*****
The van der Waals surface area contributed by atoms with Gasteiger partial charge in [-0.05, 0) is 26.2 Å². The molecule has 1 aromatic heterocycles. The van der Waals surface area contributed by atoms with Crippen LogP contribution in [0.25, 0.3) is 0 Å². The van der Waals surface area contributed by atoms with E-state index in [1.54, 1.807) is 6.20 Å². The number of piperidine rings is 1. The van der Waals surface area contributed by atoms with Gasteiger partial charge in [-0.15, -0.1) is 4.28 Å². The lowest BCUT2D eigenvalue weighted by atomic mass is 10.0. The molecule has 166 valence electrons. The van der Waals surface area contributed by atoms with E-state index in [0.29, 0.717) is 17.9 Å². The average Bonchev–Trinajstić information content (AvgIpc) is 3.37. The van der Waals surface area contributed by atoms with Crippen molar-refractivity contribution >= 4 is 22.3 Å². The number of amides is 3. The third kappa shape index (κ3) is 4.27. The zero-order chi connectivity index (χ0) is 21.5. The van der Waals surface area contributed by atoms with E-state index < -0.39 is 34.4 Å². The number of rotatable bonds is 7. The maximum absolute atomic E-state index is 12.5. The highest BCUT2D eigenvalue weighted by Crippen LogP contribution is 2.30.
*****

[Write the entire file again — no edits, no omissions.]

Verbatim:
The van der Waals surface area contributed by atoms with Gasteiger partial charge in [-0.05, 0) is 26.2 Å². The molecule has 1 aromatic heterocycles. The van der Waals surface area contributed by atoms with Crippen LogP contribution in [0.25, 0.3) is 0 Å². The van der Waals surface area contributed by atoms with E-state index in [1.54, 1.807) is 6.20 Å². The number of piperidine rings is 1. The van der Waals surface area contributed by atoms with Gasteiger partial charge in [-0.15, -0.1) is 4.28 Å². The lowest BCUT2D eigenvalue weighted by atomic mass is 10.0. The molecule has 166 valence electrons. The van der Waals surface area contributed by atoms with E-state index in [0.29, 0.717) is 17.9 Å². The average Bonchev–Trinajstić information content (AvgIpc) is 3.37. The van der Waals surface area contributed by atoms with Crippen molar-refractivity contribution >= 4 is 22.3 Å². The number of amides is 3. The third kappa shape index (κ3) is 4.27. The zero-order chi connectivity index (χ0) is 21.5. The van der Waals surface area contributed by atoms with E-state index < -0.39 is 34.4 Å². The number of rotatable bonds is 7. The maximum absolute atomic E-state index is 12.5. The highest BCUT2D eigenvalue weighted by Crippen LogP contribution is 2.30.